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Polishing CopperThis treatment for cleaning copper amazes everyone who tries it. A pleasing bonus -- it's chemical-free. All you need is a lemon and coarse salt. Sprinkle the cut side of a lemon half with the salt, then rub it over the copper, which will soon gleam.
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Removing a Red Wine StainRed wine has a way of winding up in the wrong place. Here are some ways to ensure that it doesn't stay there for long. On delicate fabrics: Soak the spot with denatured alcohol. Flush with white vinegar to remove residual stain. On sturdy fabrics: Coat stain with salt; let stand for five minutes. Stretch stained area over a bowl; secure with a rubber band. Place in sink; carefully pour boiling water over stain from a height of at least a foot.
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Waxing FurnitureMany modern wooden furniture pieces come with a protective polyurethane coating, but for older items, nothing beats wax to protect against dust and moisture. Choose paste wax, the solid kind sold in tins. Natural (clear) wax works on any wood, but dark wood may benefit from tinted wax (it will mask tiny scratches). Begin by cleaning with a mild solvent, such as mineral spirits (test first in a hidden spot).Then cover the piece with a thin, even layer of wax using a cotton rag or cheesecloth. Let dry 10 to 25 minutes; buff vigorously.
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Washing WindowsDirty panes are no problem when you use rubber-edged squeegees, which are quicker and more effective than cloth or newspaper. They come in a variety of sizes -- and a screw-on extension will let you reach high spots. To start, dip a sponge into a bucket of warm water and a few drops of mild dish soap. Wet window; rub dirt away. Dampen squeegee; starting at an upper corner, draw it down pane from top to bottom. Repeat, overlapping strokes and wiping rubber edge with sponge after each stroke. (For large windows, ''snake'' squeegee back and forth; then touch up edges.) Dry windowsills with a cloth.
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Removing WaxFlickering candles set the mood for a dinner party, but there's nothing charming about spilled wax. To remove it from tabletops, heat with a blow-dryer on the lowest setting for several seconds; then scrape up using the edge of a credit card. Buff away residue. To remove from fabrics, use ice to freeze wax, or place the item in the freezer; scrape off what you can, then use an oil solvent or mineral spirits to remove residue. Rinse with isopropyl alcohol, let dry, and use an enzyme detergent to wash.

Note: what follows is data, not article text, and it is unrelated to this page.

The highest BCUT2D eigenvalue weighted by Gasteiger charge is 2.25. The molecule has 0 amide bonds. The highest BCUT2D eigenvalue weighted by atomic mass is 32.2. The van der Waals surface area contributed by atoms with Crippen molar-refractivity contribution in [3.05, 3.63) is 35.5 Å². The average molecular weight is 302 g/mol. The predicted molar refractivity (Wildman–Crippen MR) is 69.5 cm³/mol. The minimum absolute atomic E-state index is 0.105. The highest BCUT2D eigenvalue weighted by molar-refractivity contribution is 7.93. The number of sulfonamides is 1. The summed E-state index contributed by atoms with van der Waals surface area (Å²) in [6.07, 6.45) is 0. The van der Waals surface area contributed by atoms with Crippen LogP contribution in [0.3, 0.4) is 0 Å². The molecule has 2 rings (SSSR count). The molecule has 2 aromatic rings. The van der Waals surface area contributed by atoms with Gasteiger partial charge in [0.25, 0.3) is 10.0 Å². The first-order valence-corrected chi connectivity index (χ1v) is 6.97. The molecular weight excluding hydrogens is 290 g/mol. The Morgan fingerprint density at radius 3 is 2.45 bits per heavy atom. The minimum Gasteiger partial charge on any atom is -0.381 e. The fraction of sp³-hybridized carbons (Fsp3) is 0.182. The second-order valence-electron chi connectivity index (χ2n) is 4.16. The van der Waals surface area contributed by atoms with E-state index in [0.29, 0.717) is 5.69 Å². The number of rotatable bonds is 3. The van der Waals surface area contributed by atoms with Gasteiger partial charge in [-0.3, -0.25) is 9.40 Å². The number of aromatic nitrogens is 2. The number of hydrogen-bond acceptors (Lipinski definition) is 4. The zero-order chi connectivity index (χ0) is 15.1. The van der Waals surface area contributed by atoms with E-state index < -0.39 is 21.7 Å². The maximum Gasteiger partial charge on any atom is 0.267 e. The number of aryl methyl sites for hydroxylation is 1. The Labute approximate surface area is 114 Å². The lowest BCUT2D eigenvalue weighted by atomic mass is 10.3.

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Choosing DustersThere are many tools beyond the classic feather duster that can serve you well. The oils in a lamb's-wool duster help attract and hold dust; one with an extendable handle lets you reach ceiling fans and other fixtures. A basic wide paintbrush (look for one with natural bristles) can reach into all kinds of nooks; use one to remove dust from a lampshade's pleats. And electrostatic mitts and cloths are wonderful for a variety of jobs -- the material grabs hold of dust; try them on wooden furniture.
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Creating a Cleaning BucketFor easier cleaning, fill a bucket with the basics: all-purpose and glass-cleaning sprays, scouring powder or baking soda, sponges, a toothbrush (for crevices), a squeegee, rubber gloves (hang them on the rim to dry), a scrub brush, and terry-cloth towels. You'll have everything you need as you move from room to room. Store it in the closet when you're through, and the bucket will be at the ready the next time the house needs a shine.
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Cleaning a RefrigeratorThis task is a daunting undertaking; make it more manageable by breaking it down. The first step is to wipe up spills immediately so surfaces won't become stained. Make it a habit to throw out old food once a week. Every few months, wash the interior with a solution of two tablespoons of baking soda for every quart of warm water. Wash removable shelves and drawers in the solution (let glass shelves come to room temperature first so warm water won't crack them). Loosen hardened spills on fixed parts by wetting the area with the solution, allowing the residue to soften. Use a toothbrush to scrub crannies. Twice a year, vacuum or brush dust from the condenser coils to keep the system from overheating.
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Using Vacuum ToolsMany vacuum cleaners come with standard attachments -- but all too often they're forgotten. Know which tool is which, and your vacuuming will be more effective. Run the upholstery tool (top) over couches, beds, and other plush furniture to remove dust. The floor attachment (right) is best for bare floors, delicate or valuable rugs, and materials such as sisal; it has a small brush around its edge to prevent scratches. The angled crevice tool (bottom) reaches tight areas and corners. Use the dusting brush (left) on windowsills, shelves, and chair legs; it's also good for curtains or venetian blinds.
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